AltWeeklies Wire

Hard Contraries Meet in 'God Particles'new

Thomas Lux's God Particles is replete with iron words -- language hardened by hammer and tong, images smoldering with bitterness and irony, a worldview grown misanthropic by the disappointments of human folly.
Charleston City Paper  |  John Stoehr  |  09-17-2008  |  Poetry

The Poetry in 'Satin Cash' is Never Less than Splendidnew

For poets and non-poets alike, Spaar's overriding theme -- how the "one" figures in the "many" -- is the stuff of life.
C-Ville Weekly  |  Doug Nordfors  |  08-13-2008  |  Poetry

Frank Bidart's New Poems Sing Hymns to a Meaningless Universenew

His excellent new book, Watching the Spring Festival, reflects a man feeling his age, the slip of time, and the tug of oblivion. It attempts to confront the paradox of being while trying to inscribe something lasting, and also expressing unblinkingly man's cosmic dilemma -- that maybe, just maybe, there is no exit.
Charleston City Paper  |  John Stoehr  |  08-06-2008  |  Poetry

Leslie Anne Mcilroy's 'Liquid Like This' is Passionate, Well-crafted Versenew

Mcilroy uses formal care to set off raw emotion, insurgent thoughts, a lubricated imagination full of jazz horns, yanked-up skirts, lipstick traces, let-down lovers, open wounds and cold beers.
Pittsburgh City Paper  |  Bill O'Driscoll  |  08-04-2008  |  Poetry

Why Do Books Like 'Zombie Haiku' Exist?new

Here's how I imagine it happened: Zombie author/Ohio youth pastor Ryan Mecum said to his friends, over nachos, "What kind of haiku would you write if you were a zombie?"
Philadelphia Weekly  |  Liz Spikol  |  08-04-2008  |  Poetry

Poems That Marry Domesticity with Wars Abroad in 'Old War'new

In Alan Shapiro's latest book, we find many poems where he masterfully describes what seems to be absolutely nothing.
INDY Week  |  Jaimee Hills  |  07-03-2008  |  Poetry

'187 Reasons' is a Journey of the Soul, Race and Identity, Power and Strugglenew

Herrera's assemblage of essays, poems of varying degrees and form, songs and mixed-media work aims to confront what seems to be an eternal impasse for the Chicano: straddling the fence of an imaginary U.S.-Mexican border, hobbling at the edge of an identity and never quite being able to step onto one side or the other.
Jackson Free Press  |  Brandi Herrera Pfrehm  |  05-07-2008  |  Poetry

'The Immigrant's Contract' Is as Gripping a Read as a Great Novelnew

A book-length poem about manual work -- and rather dryly titled -- is an unlikely page-turner, but Kinsey pulls it off by amassing arresting details.
Seven Days  |  Amy Lilly  |  04-28-2008  |  Poetry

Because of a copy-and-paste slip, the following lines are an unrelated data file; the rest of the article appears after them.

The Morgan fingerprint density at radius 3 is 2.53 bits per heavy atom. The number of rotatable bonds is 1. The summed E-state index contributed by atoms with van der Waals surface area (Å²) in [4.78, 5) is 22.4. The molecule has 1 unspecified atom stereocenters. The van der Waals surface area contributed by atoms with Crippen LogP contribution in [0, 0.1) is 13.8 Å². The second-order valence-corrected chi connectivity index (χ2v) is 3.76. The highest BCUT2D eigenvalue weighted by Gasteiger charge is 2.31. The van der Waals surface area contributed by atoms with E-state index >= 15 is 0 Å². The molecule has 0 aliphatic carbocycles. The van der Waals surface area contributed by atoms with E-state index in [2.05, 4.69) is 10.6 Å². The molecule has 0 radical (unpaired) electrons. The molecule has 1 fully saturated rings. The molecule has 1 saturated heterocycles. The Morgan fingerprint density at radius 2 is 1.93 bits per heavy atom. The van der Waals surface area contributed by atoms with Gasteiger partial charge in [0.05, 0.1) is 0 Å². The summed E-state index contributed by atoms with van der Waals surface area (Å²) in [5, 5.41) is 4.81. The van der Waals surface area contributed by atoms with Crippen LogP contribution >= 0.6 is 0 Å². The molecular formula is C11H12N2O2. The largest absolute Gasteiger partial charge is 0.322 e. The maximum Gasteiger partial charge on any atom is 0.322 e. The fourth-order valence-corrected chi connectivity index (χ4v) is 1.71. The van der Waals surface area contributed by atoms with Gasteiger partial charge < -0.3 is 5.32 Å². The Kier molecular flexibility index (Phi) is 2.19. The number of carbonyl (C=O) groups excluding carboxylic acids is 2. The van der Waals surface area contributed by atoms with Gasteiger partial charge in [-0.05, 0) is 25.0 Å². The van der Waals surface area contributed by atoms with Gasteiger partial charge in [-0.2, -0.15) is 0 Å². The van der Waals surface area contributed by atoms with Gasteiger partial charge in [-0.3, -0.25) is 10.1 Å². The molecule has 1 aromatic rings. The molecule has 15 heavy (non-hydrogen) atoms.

Just a Few Questionsnew

If Mark Doty's poems question us until we're certain, Rachel Zucker turns every statement into a question.
Sacramento News & Review  |  Kel Munger  |  04-11-2008  |  Poetry

Chris Vitiello's Linguistic Conundrumsnew

Reading Irresponsibility almost feels as though we've stumbled upon a writer's journal, full of copious note-taking and observation—as Vitiello might describe the process.
INDY Week  |  Jaimee Hills  |  04-03-2008  |  Poetry

'The History of Anonymity' Both Approaches and Recedesnew

Jennifer Chang's poems make real use of the line, particularly the first of the batch, which is several pages long and shares the title of her collection.
C-Ville Weekly  |  Sara Yenke  |  03-12-2008  |  Poetry

Li-Young Lee's Poetry Lives Off Pagenew

In the age-old debate over whether poetry is, in essence, a literary art or performative one, the performers seem to have the upper hand.
Willamette Week  |  Ben Waterhouse  |  02-20-2008  |  Poetry

Collection Explores Writing as Revolutionary Activismnew

Spanning over a quarter century of conflict in the Middle East, and forwarding the voices of sixty poets from multiple nations, this collection offers an intricate understanding of what it means to resist, to give birth to change, to create meaning out of astonishing political chaos and violence
Artvoice  |  Heather Bidell  |  02-08-2008  |  Poetry

Sensuality and Storytelling Rulenew

Sheryl St. Germain offers a kind of time-lapse of two decades of her life and art -- it's a passionate, sometimes wrenching compendium with a few notable weaknesses.
Pittsburgh City Paper  |  Bill O'Driscoll  |  02-04-2008  |  Poetry

X.J. Kennedy's Latest Disappointsnew

While the usual X.J. Kennedy suspects—rhyme-and-meter mastery; a playful, often sardonic personality—thrive throughout, Peeping Tom's Cabin suffers from lethargy of theme.
Artvoice  |  Laura Polley  |  01-31-2008  |  Poetry

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